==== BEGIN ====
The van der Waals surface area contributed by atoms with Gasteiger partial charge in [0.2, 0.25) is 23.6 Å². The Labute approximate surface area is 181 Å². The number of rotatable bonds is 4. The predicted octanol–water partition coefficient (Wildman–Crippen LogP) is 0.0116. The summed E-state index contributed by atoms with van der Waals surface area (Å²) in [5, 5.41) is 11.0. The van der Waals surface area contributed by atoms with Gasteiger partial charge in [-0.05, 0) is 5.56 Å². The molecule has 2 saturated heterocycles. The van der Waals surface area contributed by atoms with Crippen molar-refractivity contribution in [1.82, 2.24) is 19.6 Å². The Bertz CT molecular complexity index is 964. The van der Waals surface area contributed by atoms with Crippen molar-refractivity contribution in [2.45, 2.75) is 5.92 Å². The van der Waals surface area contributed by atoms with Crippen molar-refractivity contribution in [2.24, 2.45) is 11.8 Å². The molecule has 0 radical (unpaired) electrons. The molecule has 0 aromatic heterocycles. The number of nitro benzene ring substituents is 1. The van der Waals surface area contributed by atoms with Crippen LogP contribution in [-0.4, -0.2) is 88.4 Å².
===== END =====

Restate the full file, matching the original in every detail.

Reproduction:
The van der Waals surface area contributed by atoms with Gasteiger partial charge in [0.2, 0.25) is 23.6 Å². The Labute approximate surface area is 181 Å². The number of rotatable bonds is 4. The predicted octanol–water partition coefficient (Wildman–Crippen LogP) is 0.0116. The summed E-state index contributed by atoms with van der Waals surface area (Å²) in [5, 5.41) is 11.0. The van der Waals surface area contributed by atoms with Gasteiger partial charge in [-0.05, 0) is 5.56 Å². The molecule has 2 saturated heterocycles. The van der Waals surface area contributed by atoms with Crippen molar-refractivity contribution in [1.82, 2.24) is 19.6 Å². The Bertz CT molecular complexity index is 964. The van der Waals surface area contributed by atoms with Crippen molar-refractivity contribution in [2.45, 2.75) is 5.92 Å². The van der Waals surface area contributed by atoms with Crippen molar-refractivity contribution in [2.24, 2.45) is 11.8 Å². The molecule has 0 radical (unpaired) electrons. The molecule has 0 aromatic heterocycles. The number of nitro benzene ring substituents is 1. The van der Waals surface area contributed by atoms with Crippen LogP contribution in [-0.4, -0.2) is 88.4 Å².